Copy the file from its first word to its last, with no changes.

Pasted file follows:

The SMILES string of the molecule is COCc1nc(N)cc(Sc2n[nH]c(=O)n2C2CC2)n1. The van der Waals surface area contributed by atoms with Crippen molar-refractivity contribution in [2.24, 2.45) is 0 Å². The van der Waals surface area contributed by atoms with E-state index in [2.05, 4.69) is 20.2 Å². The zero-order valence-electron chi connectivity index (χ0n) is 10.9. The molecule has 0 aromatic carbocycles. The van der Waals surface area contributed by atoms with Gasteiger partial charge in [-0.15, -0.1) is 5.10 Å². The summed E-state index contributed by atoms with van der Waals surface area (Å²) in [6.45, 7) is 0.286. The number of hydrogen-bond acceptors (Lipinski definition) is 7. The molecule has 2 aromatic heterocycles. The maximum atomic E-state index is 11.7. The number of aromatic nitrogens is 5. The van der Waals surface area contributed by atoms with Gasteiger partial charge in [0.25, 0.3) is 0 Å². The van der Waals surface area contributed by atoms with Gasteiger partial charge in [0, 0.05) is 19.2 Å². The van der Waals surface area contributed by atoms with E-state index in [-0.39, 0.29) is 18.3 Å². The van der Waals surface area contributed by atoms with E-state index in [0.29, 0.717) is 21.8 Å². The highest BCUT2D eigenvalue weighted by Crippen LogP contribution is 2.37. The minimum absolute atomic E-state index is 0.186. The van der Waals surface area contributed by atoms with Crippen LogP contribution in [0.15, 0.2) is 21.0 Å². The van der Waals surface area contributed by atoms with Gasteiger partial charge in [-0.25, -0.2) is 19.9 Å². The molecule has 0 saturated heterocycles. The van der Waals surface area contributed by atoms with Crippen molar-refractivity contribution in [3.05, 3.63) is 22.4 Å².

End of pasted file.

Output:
The SMILES string of the molecule is COCc1nc(N)cc(Sc2n[nH]c(=O)n2C2CC2)n1. The van der Waals surface area contributed by atoms with Crippen molar-refractivity contribution in [2.24, 2.45) is 0 Å². The van der Waals surface area contributed by atoms with E-state index in [2.05, 4.69) is 20.2 Å². The zero-order valence-electron chi connectivity index (χ0n) is 10.9. The molecule has 0 aromatic carbocycles. The van der Waals surface area contributed by atoms with Gasteiger partial charge in [-0.15, -0.1) is 5.10 Å². The summed E-state index contributed by atoms with van der Waals surface area (Å²) in [6.45, 7) is 0.286. The number of hydrogen-bond acceptors (Lipinski definition) is 7. The molecule has 2 aromatic heterocycles. The maximum atomic E-state index is 11.7. The number of aromatic nitrogens is 5. The van der Waals surface area contributed by atoms with Gasteiger partial charge in [0.25, 0.3) is 0 Å². The van der Waals surface area contributed by atoms with Gasteiger partial charge in [0, 0.05) is 19.2 Å². The van der Waals surface area contributed by atoms with E-state index in [-0.39, 0.29) is 18.3 Å². The van der Waals surface area contributed by atoms with E-state index in [0.29, 0.717) is 21.8 Å². The highest BCUT2D eigenvalue weighted by Crippen LogP contribution is 2.37. The minimum absolute atomic E-state index is 0.186. The van der Waals surface area contributed by atoms with Crippen LogP contribution in [0.15, 0.2) is 21.0 Å². The van der Waals surface area contributed by atoms with Gasteiger partial charge in [-0.25, -0.2) is 19.9 Å². The molecule has 0 saturated heterocycles. The van der Waals surface area contributed by atoms with Crippen molar-refractivity contribution in [3.05, 3.63) is 22.4 Å².